The best part of being in Washington, D.C. was to the opportunity to network and take part in professional development activities. I went on many free events that included a tour of NLM, the Library of Congress (LOC), the Georgetown University Library. I also attended a GPO seminar that’s an annual event with federal depository libraries and other information-oriented organizations and professionals.

And, I attended a career event sponsored by the Federal Library and Information Center Committee (FLICC) and the LOC. This was a job fair sponsored by FLICC and the ALA federal library roundtable. Both of these events gave me a lot of insight into federal career options.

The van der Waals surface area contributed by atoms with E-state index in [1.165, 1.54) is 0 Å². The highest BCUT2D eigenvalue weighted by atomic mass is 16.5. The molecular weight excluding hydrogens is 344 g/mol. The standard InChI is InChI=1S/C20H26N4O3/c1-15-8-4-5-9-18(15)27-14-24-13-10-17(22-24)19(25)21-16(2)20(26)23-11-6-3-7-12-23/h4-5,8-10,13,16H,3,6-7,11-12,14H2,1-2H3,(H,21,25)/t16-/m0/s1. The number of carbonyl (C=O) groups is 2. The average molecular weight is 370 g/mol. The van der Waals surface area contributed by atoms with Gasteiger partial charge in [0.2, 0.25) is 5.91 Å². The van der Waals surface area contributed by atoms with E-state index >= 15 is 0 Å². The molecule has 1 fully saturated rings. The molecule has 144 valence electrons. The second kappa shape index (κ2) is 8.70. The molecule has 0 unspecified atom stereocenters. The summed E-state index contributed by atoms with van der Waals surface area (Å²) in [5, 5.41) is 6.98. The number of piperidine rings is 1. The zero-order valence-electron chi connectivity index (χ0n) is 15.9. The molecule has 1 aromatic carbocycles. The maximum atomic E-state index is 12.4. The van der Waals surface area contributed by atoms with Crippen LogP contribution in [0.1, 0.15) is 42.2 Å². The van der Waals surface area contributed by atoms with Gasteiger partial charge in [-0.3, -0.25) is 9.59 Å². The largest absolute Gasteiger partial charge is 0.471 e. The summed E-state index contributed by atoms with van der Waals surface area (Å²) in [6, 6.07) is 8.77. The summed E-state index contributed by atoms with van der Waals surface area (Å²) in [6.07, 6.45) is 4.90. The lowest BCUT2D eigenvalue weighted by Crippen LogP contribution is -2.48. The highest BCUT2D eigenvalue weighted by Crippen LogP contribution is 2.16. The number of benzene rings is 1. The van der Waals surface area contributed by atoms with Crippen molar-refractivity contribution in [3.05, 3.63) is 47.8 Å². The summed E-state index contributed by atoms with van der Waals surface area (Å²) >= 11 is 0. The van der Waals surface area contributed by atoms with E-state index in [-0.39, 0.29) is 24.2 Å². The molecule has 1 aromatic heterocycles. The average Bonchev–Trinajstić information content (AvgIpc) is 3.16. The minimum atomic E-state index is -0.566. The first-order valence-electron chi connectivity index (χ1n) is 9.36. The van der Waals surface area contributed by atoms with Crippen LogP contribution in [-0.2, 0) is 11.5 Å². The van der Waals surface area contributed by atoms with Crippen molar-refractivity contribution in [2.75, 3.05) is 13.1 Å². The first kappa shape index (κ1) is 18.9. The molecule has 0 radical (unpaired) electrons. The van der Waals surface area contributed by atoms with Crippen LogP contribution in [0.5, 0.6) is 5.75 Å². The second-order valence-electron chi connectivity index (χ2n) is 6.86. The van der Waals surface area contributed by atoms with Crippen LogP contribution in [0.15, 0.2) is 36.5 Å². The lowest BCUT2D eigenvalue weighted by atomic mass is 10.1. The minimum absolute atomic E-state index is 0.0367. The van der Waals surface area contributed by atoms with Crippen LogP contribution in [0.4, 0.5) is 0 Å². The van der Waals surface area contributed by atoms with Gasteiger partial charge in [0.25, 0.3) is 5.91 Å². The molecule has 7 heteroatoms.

What I learned from my experience in applying for federal jobs and internships….

The Usajobs.gov portal is a terrific resource for finding jobs. You can browse by occupation type and specific functional categories. You can also set up job alerts in usajobs.gov. I sent one up for the library and archives occupational fields. You can also set up an alert for internships.

If you have any interest in federal career, I suggest that you get on usajobs.gov and start creating a personal profile on USAjobs.gov. The process is very time intensive and detailed. However, by doing this in advance, when a posting comes up, you’ll be ready to go. This is important because many of the job postings have a very short window for application and you won’t have time to do everything well.